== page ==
The New Year should see some major changes in how gold and silver are regarded in the West, if it becomes obvious that confidence in government-issued money as a medium of exchange might be misplaced. This concern is for the moment essentially limited to economists of the Austrian School.
Whether they are right or wrong only time will tell; but it is worth considering their basic argument, which goes something like this. The role of money in a transaction is to act as the objective element, which is the way people automatically think: hence an item or an asset costs so-many-dollars; if the price changes, it is normally assumed it is the value of the item or asset that has altered, not the purchasing power of the money. The moment ordinary people become alive instead to the possibility that prices are rising because the value of money is falling, the currency is doomed.
This awakening to currency debasement is a gradual process, and so far the only people who really appreciate the danger faced by fiat currencies are that small group who follow Austrian economics. But in 2013 more and more people are likely to suspect it. The underlying reason is central banks are issuing money at an alarming rate. They are doing this for a purpose: governments cannot raise enough money without central banks printing it, and if the rate of issuance became restricted, interest rates will rise and general debt liquidation will ensue.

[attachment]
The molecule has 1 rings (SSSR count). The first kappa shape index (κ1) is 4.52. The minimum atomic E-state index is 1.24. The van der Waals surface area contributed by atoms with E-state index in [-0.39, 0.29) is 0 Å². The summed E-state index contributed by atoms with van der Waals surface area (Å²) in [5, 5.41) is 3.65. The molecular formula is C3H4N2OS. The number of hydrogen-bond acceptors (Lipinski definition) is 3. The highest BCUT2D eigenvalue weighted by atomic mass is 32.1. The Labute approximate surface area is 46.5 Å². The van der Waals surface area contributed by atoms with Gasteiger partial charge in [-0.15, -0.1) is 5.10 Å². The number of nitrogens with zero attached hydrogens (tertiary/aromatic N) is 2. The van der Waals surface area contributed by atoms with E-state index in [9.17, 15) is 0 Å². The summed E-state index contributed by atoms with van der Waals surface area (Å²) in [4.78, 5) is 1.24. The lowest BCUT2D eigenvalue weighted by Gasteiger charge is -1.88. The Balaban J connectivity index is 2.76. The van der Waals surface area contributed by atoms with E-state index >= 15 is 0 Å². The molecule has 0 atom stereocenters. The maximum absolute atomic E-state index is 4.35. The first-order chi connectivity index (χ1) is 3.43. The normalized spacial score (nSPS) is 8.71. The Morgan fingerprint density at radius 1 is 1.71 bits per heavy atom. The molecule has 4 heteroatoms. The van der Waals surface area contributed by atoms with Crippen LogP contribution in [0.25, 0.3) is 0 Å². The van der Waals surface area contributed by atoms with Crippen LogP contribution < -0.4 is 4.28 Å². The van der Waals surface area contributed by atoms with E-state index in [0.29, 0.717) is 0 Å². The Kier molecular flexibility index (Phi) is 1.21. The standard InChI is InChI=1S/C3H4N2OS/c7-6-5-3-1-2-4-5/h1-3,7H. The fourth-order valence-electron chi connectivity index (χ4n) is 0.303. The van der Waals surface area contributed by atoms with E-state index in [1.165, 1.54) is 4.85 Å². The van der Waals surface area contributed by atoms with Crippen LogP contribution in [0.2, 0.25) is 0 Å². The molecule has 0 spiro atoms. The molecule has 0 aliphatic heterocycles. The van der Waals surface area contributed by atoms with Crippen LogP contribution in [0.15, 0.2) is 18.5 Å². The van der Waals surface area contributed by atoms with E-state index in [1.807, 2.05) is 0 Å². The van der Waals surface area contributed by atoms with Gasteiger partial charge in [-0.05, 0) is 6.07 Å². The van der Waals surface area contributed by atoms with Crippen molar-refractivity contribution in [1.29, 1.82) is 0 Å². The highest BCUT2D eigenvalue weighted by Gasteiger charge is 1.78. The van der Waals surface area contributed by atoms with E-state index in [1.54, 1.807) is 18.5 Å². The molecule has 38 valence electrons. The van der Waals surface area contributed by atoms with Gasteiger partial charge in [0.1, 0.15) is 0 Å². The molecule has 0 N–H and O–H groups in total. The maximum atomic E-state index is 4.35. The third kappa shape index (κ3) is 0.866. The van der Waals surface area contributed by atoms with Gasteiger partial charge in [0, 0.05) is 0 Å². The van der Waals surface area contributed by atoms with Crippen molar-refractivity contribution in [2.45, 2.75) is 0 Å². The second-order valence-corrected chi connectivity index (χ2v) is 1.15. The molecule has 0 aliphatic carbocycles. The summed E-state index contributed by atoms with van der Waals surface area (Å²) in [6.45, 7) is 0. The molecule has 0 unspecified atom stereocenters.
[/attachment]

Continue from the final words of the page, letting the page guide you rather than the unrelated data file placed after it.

If we assume that no government or central bank has the strength to face these realities head on, then monetary inflation must continue to accelerate. This is why Austrian economists are worried, as the chart of their favourite measure of money supply, the Austrian "True Money Supply" (TMS), shows.
It is noticeable how TMS has accelerated since mid-2008 – well above the exponential trend since 1959. So dollar-money has gone hyperbolic, and the dollar is not alone in this trend. The question is how long can this continue before the man in the street realises that price rises are due to the flood of available money relative to the quantity of goods?
The hyperbolic acceleration of TMS suggests we do not have long, and that monetary debasement will begin to affect prices in the high street sooner rather than later: the reasons it has not done so yet is that price inflation is under-recorded and consumers are financially strapped. But it should become increasingly obvious to more and more people in 2013 that money is being debased, unless of course there is a return to sound money.
But sound money and government economics are like oil and water. It will be people, you and me, who will seek sound money when we ditch government money as not being fit for purpose. We will turn paper money into essential goods; and increasing numbers of us can be expected to move our cash reserves and liquid capital into precious metals in the growing knowledge that it is the only way to preserve our purchasing power.